Definition of theology in English:

theology

noun

  • 1The study of the nature of God and religious belief.

    • ‘In theology, exegesis, philosophy, law, and mysticism, Jews and Muslims contributed to and learned from one another.’
    • ‘He was also a chaplain for the university students until 1951, when he again took up his studies on philosophy and theology.’
    • ‘This is a book of stimulating questions on philosophy, theology and scientific theory.’
    • ‘At college he studied history and theology, then spent several years teaching in the Middle East.’
    • ‘Science, like theology, reveals transcendent truths about a changing world.’
    • ‘The religious dimension was not unknown to Darwin, who studied theology at Oxford in his youth.’
    • ‘It has taken her three years to train for the ministry and study for a masters degree in theology.’
    • ‘Human stories are more interesting than an arid study of theology.’
    • ‘In 1888, at the age of 24, he left for America, to study medicine and theology.’
    • ‘It explores the kinds of issues that genetic developments raise for both theology and ethics.’
    • ‘There is a vast area of overlap between theology and the history of religions.’
    • ‘The former Orangeman was awarded a Masters degree in theology for his studies on secret societies and Christianity.’
    • ‘Lopez got a solid grounding in the liberal arts, but enjoyed studying philosophy and theology most.’
    • ‘This, in turn, provides a helpful vantage point from which to understand the nature and task of theology.’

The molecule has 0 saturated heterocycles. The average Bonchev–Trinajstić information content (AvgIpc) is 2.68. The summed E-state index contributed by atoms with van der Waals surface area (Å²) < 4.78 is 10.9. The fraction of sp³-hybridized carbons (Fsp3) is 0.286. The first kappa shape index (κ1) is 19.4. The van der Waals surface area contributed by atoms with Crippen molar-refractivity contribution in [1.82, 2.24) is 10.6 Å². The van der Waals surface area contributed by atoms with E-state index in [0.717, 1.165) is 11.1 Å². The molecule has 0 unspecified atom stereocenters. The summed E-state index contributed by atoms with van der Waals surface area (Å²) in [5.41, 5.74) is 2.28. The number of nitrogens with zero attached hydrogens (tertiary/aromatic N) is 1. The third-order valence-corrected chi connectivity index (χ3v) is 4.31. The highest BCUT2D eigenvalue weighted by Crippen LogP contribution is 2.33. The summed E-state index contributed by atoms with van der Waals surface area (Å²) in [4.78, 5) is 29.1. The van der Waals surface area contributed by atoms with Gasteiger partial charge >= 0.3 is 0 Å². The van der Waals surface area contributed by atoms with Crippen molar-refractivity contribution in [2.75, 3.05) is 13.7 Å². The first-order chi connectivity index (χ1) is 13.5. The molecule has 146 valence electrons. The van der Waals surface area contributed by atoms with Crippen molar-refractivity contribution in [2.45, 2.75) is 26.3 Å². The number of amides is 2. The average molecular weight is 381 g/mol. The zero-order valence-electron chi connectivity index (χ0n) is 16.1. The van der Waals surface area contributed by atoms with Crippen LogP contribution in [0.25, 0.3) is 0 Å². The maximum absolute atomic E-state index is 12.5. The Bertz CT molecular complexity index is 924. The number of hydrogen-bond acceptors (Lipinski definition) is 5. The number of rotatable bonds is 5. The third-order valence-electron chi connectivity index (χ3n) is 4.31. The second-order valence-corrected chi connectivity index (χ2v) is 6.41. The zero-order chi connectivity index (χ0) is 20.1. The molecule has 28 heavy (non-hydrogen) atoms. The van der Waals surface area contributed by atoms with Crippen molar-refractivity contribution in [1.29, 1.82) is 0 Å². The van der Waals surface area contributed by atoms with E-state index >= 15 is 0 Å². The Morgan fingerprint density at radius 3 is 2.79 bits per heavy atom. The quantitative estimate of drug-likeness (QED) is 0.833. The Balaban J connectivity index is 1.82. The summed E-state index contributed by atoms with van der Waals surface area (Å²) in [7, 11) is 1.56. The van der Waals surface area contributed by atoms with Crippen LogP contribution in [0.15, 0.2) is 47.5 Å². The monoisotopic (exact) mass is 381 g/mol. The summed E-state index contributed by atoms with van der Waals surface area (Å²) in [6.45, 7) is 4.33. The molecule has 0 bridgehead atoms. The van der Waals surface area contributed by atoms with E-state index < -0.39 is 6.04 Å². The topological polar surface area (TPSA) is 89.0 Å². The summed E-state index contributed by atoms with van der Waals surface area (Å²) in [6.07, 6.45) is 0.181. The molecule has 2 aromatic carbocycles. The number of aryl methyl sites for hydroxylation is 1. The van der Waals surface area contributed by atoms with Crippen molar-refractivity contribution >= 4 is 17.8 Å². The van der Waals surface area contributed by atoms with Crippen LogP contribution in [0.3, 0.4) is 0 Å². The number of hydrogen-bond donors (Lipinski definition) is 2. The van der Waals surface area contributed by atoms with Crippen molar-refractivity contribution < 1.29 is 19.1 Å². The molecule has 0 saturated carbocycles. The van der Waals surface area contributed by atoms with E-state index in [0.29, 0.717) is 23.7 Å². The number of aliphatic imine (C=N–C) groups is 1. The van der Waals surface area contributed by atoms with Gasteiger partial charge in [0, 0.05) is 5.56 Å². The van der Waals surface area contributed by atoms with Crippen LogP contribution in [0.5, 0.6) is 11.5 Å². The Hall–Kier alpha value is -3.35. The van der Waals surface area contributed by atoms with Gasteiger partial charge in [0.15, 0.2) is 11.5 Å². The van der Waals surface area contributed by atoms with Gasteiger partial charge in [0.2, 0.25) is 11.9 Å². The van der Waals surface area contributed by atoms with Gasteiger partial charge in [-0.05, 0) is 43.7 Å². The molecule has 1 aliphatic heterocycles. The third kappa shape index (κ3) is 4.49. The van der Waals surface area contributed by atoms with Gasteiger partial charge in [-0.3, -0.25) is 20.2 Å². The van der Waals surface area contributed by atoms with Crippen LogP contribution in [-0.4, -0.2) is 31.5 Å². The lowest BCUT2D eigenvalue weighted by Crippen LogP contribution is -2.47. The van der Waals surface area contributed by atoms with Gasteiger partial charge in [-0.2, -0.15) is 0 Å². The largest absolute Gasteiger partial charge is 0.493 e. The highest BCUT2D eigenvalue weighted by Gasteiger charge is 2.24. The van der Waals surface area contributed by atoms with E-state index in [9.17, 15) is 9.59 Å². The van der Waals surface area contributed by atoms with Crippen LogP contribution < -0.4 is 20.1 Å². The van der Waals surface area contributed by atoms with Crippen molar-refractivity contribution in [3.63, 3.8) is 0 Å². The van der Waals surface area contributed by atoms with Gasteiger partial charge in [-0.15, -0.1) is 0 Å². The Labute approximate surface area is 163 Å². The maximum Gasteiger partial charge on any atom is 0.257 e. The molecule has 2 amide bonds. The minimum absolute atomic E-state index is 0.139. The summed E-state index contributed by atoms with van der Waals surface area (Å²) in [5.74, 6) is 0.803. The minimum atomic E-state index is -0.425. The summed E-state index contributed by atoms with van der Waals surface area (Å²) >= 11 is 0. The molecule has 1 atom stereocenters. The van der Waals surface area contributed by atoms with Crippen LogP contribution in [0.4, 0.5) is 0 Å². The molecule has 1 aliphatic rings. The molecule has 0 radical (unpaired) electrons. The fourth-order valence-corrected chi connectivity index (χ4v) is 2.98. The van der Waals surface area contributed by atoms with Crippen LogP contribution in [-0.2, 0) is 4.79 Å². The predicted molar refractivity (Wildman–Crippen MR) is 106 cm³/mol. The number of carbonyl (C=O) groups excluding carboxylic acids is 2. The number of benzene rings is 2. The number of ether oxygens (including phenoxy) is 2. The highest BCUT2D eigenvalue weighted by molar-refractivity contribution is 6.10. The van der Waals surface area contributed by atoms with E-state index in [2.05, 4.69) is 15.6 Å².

• ‘While in Carlow he wrote on theology and scripture, literature and homiletics, local history and ecumenism.’
    • ‘Some theologians have claimed that theology gives a justification of religion.’
    • ‘Now you can do science without studying theology, and you can study theology without knowing all that much science.’
    • ‘We tend to think of theology as something you study or write or teach.’
    • ‘And after 11 long years of study, Frank has been awarded a Bachelor of Arts degree in theology and religious studies.’
    • ‘Students at a Christian school will also study theology and biblical ethics as part of their program.’
    • ‘He is the author of a number of books on theology and the philosophy of religion.’
    • ‘The university offered studies in theology, medicine, and law, but nothing at that time in the natural sciences.’
    • ‘Twenty-five at the time, he had been dawdling while taking a degree in theology.’
    1. 1.1Religious beliefs and theory when systematically developed.
      ‘Augustine assimilated Roman ideals into Christian theology’
      [count noun] ‘a willingness to tolerate new theologies’
      • ‘In what specific ways has the Spirit's authority been subtly neglected in evangelical theology?’
      • ‘He must be committed to and must have studied Reformed and Baptist theology.’
      • ‘A great many things regarding Christian theology change when you study them in Hebrew.’
      • ‘That process in itself says a great deal about the nature of Christian theology.’
      • ‘Each of the thinkers discussed, especially Calvin and Schleiermacher, developed their larger systematic theologies in part in response to working out their thought about children.’
      • ‘A true Christian theology must reject any dualism of soul and body, spirit and world.’
      • ‘Many controversies arose as the new religion struggled to develop its core theology.’
      • ‘The deductive, dogmatic, nature of Catholic theology is clearly part of it.’
      • ‘So it has never had until recently the prominence in Christian theology that it has been given by philosophers of religion.’
      • ‘There is in Catholic theology a theory of just war, which stresses exactly this point.’
      • ‘The religion is a blend of Christian theology and indigenous American beliefs.’

Origin

Late Middle English (originally applying only to Christianity): from French théologie, from Latin theologia, from Greek, from theos god + -logia (see -logy).

Pronunciation:

theology

/THēˈäləjē/